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Experts Warn of Rise in Ethnic Violence

The number of murders motivated by ethnic hatred has risen but the overall number of attacks has dropped.

Published: February 19, 2014 (Issue # 1798)



  • Experts reported that anti-migrant and anti-LGBT government policies have contributed to a rise in violent attacks.
    Photo: Ivan Sekretarev / AP

Russia has seen an increase in violence motivated by ethnic hatred and physical attacks on the LGBT community in the past year, experts said on Feb. 13.

The topic has taken on a new sense of urgency in light of Russias anti-gay propaganda legislation and the ongoing street protests in neighboring Ukraine, protests which are now in their third month and took a violent turn in recent weeks as nationalists began to dominate. Observers have expressed concerns that the nationalist sentiment in Kiev could bleed over into Russia.

Judging from conclusions presented in a report by analysts from the Sova Center, a think tank monitoring racism, the publics anti-migrant sentiment will probably not lead to large-scale protests.

Although the potential support of the ultranationalist movement grew considerably, the movement itself took a step back to existing in the form of half-legal radical cells, the report said.

In such a course of development, ultranationalists will hardly be able to attract a really considerable number of new supporters from xenophobically oriented Russians, the report said.

Murder cases motivated by ethnic hatred rose from 19 in 2012 to 21 last year, but the overall number of attacks provoked by racial intolerance dropped from 210 to 199 in the same period, according to statistics contained in the report, which was paid for with a presidential grant.

The trends seen in 2013 developed against the backdrop of a falling number of prison sentences for ethnic violence and a surge in convictions for hate speech on the Internet, Vera Alperovich and Natalya Yudina, the co-authors of Sovas 2013 report on xenophobia and radical nationalism, told some 30 journalists at a news conference on Feb. 13.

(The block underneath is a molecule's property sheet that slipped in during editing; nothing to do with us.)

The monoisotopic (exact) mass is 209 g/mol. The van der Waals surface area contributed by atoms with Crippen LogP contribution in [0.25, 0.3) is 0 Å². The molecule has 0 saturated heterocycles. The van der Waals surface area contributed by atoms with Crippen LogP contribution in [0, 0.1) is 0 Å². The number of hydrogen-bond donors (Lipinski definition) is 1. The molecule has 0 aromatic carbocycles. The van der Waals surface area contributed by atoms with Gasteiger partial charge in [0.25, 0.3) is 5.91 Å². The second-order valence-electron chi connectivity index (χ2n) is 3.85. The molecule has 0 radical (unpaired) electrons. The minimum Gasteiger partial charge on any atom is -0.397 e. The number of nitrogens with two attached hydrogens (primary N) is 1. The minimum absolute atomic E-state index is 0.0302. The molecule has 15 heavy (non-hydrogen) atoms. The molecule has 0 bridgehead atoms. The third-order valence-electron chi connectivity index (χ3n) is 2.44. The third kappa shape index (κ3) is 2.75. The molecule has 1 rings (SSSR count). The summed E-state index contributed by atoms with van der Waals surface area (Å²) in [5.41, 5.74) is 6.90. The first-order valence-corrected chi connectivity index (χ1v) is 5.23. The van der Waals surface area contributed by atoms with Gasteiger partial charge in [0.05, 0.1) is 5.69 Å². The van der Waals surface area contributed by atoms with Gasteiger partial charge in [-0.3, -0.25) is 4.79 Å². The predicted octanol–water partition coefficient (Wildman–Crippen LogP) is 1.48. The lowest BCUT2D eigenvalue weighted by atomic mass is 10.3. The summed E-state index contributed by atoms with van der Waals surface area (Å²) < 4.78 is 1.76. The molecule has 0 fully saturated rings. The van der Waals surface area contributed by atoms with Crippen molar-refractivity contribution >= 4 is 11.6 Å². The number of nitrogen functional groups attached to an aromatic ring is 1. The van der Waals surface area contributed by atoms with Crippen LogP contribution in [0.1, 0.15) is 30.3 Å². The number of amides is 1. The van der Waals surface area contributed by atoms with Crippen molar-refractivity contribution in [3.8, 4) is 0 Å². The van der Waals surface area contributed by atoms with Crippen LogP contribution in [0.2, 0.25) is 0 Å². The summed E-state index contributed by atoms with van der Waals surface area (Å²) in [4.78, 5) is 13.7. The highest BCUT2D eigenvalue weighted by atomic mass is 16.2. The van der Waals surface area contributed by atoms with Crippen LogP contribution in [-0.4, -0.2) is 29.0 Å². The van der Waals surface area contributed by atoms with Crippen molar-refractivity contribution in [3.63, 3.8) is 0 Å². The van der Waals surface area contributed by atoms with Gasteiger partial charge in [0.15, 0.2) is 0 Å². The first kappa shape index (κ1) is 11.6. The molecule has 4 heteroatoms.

The rise in attacks stems from anti-migrant and anti-LGBT policies enacted by the countrys leadership, they said.

In 2013, we saw an outburst of street activity, Alperovich said.

The majority of it was due to an artificially created situation the fact that authorities started playing the nationalist card, she said, referring to raids by police on markets across the country last summer and fall, as well as President Vladimir Putins idea in late 2012 to introduce passports for migrants from CIS and Central Asia.

The number of people injured in attacks fell from 191 in 2012 to 178 last year.

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ALL ABOUT TOWN

Friday, Aug. 1


Bikers from all around the world will gather to take part in a parade, extreme shows and rock concerts during the International Biker Festival that revs its engines today and runs through Aug. 3 near Olgino Hotel, 4/2 Primorskogo Shosse.


The Peter and Paul Fortress will be turned into an open-air cinema today and tomorrow as part of the 5th International Short and Animation Film Festival. A huge screen across the fortress walls will air short films non-stop with board games, photo sessions and other activities also on offer for visitors. For more information, visit www.opencinemafest.ru



Saturday, Aug. 2


Gatchina Palace Park Museum will host its second annual Night of Light, an impressive audio-visual show across the night sky. Tickets are 600 rubles ($16).


If graphic design is more your thing then check out Illustration Day, where you will be able to visit an exhibition, attend lectures by professionals and even show experts some of your own work. The event starts at noon at Zona Deystvia, 73 Ligovsky Prospekt. The entrance fee is 350 rubles ($10).



Sunday, Aug. 3


History lovers shouldnt miss the chance to see reenactments of World War I battles in Pushkin at noon. Besides exciting war scenes, visitors can enjoy live music, historical costumes, an equestrian show and a fancy-dress parade starting from the Moscow gates.


Garage Sale, the popular and growing flea market where nothing is priced over 500 rubles ($14.11), starts today at noon in Loft-Project Etagi, 74 Ligovsky Prospekt. Be sure to get in early to score a bargain. Entry costs 50 rubles ($1.40)



Monday, Aug. 4


Continue the working week with a calm and steady mind with a free yoga lesson at 7 p.m. in the Bukvoyed store at 23A Vladimirsky Prospekt.



Tuesday, Aug. 5


Visit The Romanov Dynasty doll exhibition today, where more than fifty porcelain dolls depicting Russian rulers, and made by Olina Ventzel, will be on show. The exhibition continues through Aug. 31 in Sheremetyev Palace, 34 Fontanka Naberezhnaya.



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